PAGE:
• Damage to the hippocampus results in an inability to form new long-term episodic memories, though new procedural memories, such as motor sequences for everyday tasks, may still be learned. (wisegeek.com)
  • It's especially unlikely that hippocampal stimulation would evoke 60 year old memories, because damage to the hippocampus is known to impair recall of recent events, and memory formation, while old memories (older than about 20 years pre-lesion) are spared, suggesting that they're stored somewhere else in the brain. (discovermagazine.com)
  • The discovery of place cells led to the idea that the hippocampus might act as a cognitive map - a neural representation of the layout of the environment. (bionity.com)
  • In this review, we will discuss the idea that the hippocampus may be involved in both memory and perception, contrary to theories that posit functional and neuroanatomical segregation of these processes. (frontiersin.org)
  • Anatomy and synaptic connections of the hippocampus. (els.net)
  • The afferent connections of the hippocampus, so it's receiving information from the amygdala, so that's going in, all parts of the sensory cortex, are coming in, the cingulate gyrus that's on the medial surface of the brain, it's sending information into the hippocampus as is the frontal cortex. (coursera.org)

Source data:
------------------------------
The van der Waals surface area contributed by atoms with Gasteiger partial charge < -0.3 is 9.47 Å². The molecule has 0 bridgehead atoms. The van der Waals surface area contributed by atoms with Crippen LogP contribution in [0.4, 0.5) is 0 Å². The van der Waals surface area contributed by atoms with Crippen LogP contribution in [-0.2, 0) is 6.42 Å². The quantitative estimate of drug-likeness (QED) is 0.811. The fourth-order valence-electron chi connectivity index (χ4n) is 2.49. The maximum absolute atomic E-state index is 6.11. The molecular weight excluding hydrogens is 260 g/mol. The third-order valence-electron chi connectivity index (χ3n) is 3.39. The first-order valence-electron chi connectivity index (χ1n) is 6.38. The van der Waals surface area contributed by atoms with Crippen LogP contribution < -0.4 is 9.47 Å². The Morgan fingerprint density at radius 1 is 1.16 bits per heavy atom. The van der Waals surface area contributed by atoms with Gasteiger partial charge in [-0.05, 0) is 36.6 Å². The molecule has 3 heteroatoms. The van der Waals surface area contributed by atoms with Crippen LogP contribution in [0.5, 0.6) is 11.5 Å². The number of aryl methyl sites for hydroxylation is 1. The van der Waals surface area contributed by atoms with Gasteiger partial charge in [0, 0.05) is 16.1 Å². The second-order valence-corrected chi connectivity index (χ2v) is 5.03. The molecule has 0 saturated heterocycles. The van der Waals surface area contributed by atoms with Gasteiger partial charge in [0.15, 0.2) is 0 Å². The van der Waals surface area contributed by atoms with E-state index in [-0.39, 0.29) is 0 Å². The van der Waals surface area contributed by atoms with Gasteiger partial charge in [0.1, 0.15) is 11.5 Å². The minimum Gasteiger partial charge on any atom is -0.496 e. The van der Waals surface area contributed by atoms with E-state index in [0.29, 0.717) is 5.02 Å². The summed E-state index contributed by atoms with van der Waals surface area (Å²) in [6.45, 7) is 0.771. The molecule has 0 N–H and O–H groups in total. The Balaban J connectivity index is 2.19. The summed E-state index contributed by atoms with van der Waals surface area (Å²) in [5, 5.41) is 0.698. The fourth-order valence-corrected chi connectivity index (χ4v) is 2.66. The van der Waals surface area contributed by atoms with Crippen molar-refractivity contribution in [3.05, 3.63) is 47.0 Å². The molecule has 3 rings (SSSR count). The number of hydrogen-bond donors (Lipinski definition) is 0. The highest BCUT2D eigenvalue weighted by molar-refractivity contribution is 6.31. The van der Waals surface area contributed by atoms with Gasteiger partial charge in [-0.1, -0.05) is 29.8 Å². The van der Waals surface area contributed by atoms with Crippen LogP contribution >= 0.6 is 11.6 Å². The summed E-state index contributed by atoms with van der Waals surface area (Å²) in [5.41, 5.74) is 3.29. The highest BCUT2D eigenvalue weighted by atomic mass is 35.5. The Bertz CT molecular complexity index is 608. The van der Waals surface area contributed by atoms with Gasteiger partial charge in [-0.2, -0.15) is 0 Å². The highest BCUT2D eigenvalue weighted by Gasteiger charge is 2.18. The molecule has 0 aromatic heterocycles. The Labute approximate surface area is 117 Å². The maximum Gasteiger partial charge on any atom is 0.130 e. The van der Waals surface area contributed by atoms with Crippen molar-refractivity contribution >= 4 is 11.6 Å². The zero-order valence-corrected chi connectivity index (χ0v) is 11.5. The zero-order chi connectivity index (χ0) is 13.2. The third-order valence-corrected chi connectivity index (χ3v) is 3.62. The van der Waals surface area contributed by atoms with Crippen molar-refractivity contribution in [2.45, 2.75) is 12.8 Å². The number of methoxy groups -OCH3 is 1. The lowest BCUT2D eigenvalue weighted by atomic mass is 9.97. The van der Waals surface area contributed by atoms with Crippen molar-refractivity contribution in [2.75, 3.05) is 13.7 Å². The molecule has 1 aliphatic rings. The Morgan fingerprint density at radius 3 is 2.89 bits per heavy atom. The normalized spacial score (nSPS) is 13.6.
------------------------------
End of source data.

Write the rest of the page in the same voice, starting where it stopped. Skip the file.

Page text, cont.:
• Information flowing out of the hippocampus or efferent information, is going to go back to the amygdala, back to the sensory cortex, back to the frontal cortex, it's also going to go to the hypothalamus, which is pictured here. (coursera.org)
  • When we talked about the afferent connections into the hippocampus, we talked about all of this stuff coming from all of these multimodal sensory areas, they're all going to feed into an area called the entorhinal cortex. (coursera.org)
  • These limbic structures include the hippocampus, cingulate cortex , olfactory cortex , and amygdala . (wikipedia.org)
  • The hippocampus is a section of the brain located below the cerebral cortex . (fact-index.com)
  • The hippocampus was originally associated, incorrectly, with the sense of smell, which is actually processed by the olfactory cortex . (wisegeek.com)
  • The fact that phase precession can be seen in hippocampal output stuctures such as the prefrontal cortex suggests either that efferent structures inherit the precession from the hippocampus or that it is generated locally in those structures. (nih.gov)